Brake system is a main component in ensurring the car running smoothly. Without the brake system that function properly, most likely you will exprience a road accident.
Brake system is one of the most important element to ensure the car running smoothly. Without a stable braking system, car is likely to be overturned or having to brake while in the fast condition. As car owner, we need to know how to take care brake system to prevent car from damage.
1. Every once a month, check the oil level of your brakes (front of the vacuum pump oil bottle). Make sure the oil is the between the minimum and maximum standards. NEVER DRIVES IF OIL BRAKES LEVEL UNDER MINIMUM LEVELS.
2. Every 6 month when we want rotate our car tires, check the brake pads. Make sure the grip is still thick layer. If we find the claw ‘eats’ is not the same between the left and right, ask the mechanic check the brack oil duct system or brake pressure system due to possible brake pressure exerted on the both brakes are not the same and this is very dangerous to driving, especially braking during high speed. The same thing should be done to brake drum.
3. If there any traces of brake oil discharge (visible paint or any material derived from petroleum melted) in any part, ask the mechanic to examine. Do not take this things lightly because this leaks maybe small but will become larger due to the pressure exerted on it.
4. During adding oil break, make sure the oil brake is correct specification. Dot 3 for normal (usually a car with a disk in front and at rear drum) and Dot 4 for heavy use (for car with four wheel drive system and high powered car). If not sure ask the mechanic because oil brake mistake can cause our whole brake system will be damage especially on seals made of rubber.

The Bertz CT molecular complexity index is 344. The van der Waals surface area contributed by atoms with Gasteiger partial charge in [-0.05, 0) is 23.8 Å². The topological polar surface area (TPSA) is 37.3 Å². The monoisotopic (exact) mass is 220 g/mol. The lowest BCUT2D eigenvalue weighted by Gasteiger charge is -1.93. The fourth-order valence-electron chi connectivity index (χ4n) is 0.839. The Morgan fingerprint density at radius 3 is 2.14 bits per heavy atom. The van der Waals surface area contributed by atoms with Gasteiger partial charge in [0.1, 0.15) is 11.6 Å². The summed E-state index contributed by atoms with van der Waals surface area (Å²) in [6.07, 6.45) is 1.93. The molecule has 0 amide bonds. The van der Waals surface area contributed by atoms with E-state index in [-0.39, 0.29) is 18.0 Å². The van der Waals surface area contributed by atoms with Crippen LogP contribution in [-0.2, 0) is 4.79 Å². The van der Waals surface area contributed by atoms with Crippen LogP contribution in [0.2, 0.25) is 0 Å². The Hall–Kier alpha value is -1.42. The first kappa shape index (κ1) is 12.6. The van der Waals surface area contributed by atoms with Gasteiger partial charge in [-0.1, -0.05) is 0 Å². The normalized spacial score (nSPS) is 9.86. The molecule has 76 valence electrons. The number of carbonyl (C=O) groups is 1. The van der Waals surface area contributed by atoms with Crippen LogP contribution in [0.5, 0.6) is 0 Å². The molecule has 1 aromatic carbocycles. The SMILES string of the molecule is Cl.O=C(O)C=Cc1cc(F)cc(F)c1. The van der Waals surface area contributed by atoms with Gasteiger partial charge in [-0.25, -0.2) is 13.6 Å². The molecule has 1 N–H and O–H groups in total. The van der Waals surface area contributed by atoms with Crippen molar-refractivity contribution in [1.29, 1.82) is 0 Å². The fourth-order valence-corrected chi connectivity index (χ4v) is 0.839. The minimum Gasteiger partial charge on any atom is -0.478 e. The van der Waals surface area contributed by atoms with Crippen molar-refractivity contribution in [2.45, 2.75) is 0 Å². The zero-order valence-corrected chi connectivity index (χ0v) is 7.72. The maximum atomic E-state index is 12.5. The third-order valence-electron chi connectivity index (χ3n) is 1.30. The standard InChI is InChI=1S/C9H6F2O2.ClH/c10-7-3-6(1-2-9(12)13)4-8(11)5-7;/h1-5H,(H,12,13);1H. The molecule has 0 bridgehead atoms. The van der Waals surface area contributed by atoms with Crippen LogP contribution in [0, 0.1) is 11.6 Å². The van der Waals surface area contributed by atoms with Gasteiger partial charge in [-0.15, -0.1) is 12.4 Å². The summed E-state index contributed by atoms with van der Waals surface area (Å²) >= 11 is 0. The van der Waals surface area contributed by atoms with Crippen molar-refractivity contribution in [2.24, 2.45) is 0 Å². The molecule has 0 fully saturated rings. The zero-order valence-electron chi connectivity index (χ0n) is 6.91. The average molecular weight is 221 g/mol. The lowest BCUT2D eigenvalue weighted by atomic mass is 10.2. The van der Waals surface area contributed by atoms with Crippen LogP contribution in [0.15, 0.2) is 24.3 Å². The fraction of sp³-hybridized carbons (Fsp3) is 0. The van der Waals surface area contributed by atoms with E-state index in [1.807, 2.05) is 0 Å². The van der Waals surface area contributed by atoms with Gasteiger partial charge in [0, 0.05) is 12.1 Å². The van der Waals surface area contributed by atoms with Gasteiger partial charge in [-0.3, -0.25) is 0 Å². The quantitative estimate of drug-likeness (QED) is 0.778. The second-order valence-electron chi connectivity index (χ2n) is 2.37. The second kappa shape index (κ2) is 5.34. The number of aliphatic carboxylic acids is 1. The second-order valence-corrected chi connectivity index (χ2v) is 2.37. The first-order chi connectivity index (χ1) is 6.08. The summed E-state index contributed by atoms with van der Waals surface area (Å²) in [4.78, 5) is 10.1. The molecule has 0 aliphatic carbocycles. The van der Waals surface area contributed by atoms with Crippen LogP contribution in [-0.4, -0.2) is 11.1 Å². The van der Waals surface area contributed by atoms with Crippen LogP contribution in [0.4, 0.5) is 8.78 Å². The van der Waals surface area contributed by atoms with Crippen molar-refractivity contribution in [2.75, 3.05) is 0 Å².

5. If there any scratches on the disk or drum, ask mechanics to evaluate whether can be applied again or not. If we want to charge the brake pads, I recommended teaser back the disk or switch to a better drum. These scratches can be an obstacle to the brake pads grip the disc or drum. As a result, the brake will not work.
6. Damage that oftens occurs is brake jam. This occurs because the brake pads do not return floating when we release the brakes and continue to grip the disc. Damage is at the caliper that control brake pad.
7. For auto car, front brake pads will wear faster than rear (usually twice the speed doubles), make sure you always check front brake pads.
8. If you want to modify your car brake system, make sure you get written permission from JPJ because it is the offense and the insurance company will not cover you if the accident occured due to brake system and your brake system has be changed without authorization following JPJ permission level.
9. When driving, avoid the foot from remains on the brake pedals. This can reduce the use of the brake pads.